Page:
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Blog Archive

Wednesday, September 3, 2014

Amazing Adventures Kicksarter - Upping the Ante!

Greetings from the Troll Dens!

Regarding the Amazing Adventures Kickstarter, some of you may have noticed an extra "S" in the 10K stretch goal.  Steve and Jason were talking last night and have decided to do a little something extra:  When we open that door, anyone at the $99 or above level will get 2 Amazing Adventures Players books for your table.  And -- hint, hint -- expect a few more secret doors to be popping up.  :-)

We also have a little bit of a challenge put forth by Steve and the TLG Trolls. We currently are at about $8,300 now. IF we make $10,000 by Friday (midnight), everyone at the $99 or above level will get a digest sized copy of the Amazing Adventures Core book! So if you are considering adding more, or changing your pledge, now is the best time. 

And if you can help spread the word about it, we'd appreciate it. Here's a link you can share for the Kickstarter:  http://bit.ly/amazingrpg

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Wednesday, August 27, 2014

The Amazing Adventures Second Print Kickstarter is Live!!!

The Kickstarter for Amazing Adventures Second Print is Live!!!

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I haven't been around for some time, folks. For that I apologize. I hope to rectify that in the future--life has been too crazy of late.

However, I'm back and pleased to announce that Troll Lord Games has launched the kickstarter for Amazing Adventures Second Print!

What is Amazing Adventures?
It is Pulp Siege! The newest core game powered by Troll Lord Games' celebrated SIEGE engine (this is what runs Castles & Crusades). It allows you to create any type of pulp adventure hero you want, and customize them as you like! Be it arcane scholars, mentalists, tomb-raiding archaeologists, Asian martial arts masters, or gangsters and G-Men, this game has you covered. And best of all, if you're a fan of Castles & Crusades, you can pick this game up and get playing in a matter of minutes! Inside this book you'll find:

• Eight brand new character classes: Arcanist, Gadgeteer, Gumshoe, Hooligan, Mentalist, Pugilist, Raider, and Socialite
• Character customization options: Generic Class Abilities, Traits, Backgrounds, Fate Points, Pulp Costumes, Sanity Rules, and more!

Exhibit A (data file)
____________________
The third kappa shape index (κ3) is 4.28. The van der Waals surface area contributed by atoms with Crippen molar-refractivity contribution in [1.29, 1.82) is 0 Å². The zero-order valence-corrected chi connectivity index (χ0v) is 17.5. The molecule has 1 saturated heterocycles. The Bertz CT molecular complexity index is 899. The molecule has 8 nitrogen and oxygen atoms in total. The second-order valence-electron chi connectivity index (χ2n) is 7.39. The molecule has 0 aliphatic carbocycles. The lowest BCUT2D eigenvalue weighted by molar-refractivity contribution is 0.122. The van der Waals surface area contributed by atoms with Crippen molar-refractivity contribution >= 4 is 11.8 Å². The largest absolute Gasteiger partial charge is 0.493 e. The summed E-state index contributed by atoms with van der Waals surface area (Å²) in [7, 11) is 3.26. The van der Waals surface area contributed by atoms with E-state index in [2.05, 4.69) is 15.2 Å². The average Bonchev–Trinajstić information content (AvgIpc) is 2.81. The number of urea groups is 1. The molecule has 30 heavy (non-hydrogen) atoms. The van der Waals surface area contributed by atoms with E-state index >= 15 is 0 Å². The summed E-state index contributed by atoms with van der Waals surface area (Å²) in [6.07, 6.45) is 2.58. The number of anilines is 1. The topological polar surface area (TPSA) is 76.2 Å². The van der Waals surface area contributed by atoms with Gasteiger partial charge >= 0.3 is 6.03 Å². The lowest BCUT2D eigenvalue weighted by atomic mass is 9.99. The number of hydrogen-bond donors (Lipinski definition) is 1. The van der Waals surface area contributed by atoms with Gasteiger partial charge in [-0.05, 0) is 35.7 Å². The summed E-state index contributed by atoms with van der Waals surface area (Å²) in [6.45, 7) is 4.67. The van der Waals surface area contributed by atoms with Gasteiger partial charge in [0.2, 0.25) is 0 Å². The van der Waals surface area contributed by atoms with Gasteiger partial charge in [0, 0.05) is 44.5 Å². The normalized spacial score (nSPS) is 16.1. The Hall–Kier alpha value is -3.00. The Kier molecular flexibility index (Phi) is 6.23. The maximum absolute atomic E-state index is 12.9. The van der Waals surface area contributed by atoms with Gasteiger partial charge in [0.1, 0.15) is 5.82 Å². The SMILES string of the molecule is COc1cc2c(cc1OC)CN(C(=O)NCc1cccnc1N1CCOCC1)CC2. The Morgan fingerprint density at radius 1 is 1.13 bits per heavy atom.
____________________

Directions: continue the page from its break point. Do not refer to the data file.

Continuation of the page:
• The complete SIEGE engine rules, adapted to use a single Challenge Base
• Rules for vehicular combat
• Guidelines on how to run a pulp game
• A rogue's gallery of foes, pre-generated characters, NPCs, and a ready-made adventuring society to get you up and running fast
• A complete starting adventure for 4-6 new pulp heroes
• And tons more

The Amazing Adventures Kickstarter!
We want the Amazing Adventures core rulebook out in Hardcover and Kickstarter is the platform to make that happen. With you on board we can not only put AA out in hardcover but we can, with a little hard work, add Amazing Monsters to the mix and the next release in the series: The Amazing Adventures Companion, filled with all manner of new material, from classes to vehicles and more.

If we hit our funding goal, the core rulebook will be in Hardcover. We also hope to get both the Manual of Monsters and Amazing Adventures Companion through stretch goals. We feel very strongly that if we hit $20K we can meet those goals and have all three in Hardcover!

The great news is that after a soft open this weekend, we already hit our base funding goal! However, since our public opening, pledges have dropped off a bit. Help us get the word out and reach that $20K goal!!!

Even if you can't contribute, it would be awesome if you could spread the word. Thanks!

You can find the kickstarter at:

http://bit.ly/amazingrpg

Saturday, April 12, 2014

On Being My Own Boss and Why You Should, Too



I came to a sudden realization this morning.

I'm living my dream.

It's not in the way I thought it might be, not remotely. But life is full of unexpected surprises. 

I've been in the "independent contractor"/"work for yourself" mode for about 5 months, now, but I have to say it's incredibly liberating. Yes, there are things about it that are terrifying, but it's nice to know my fate is in my own hands.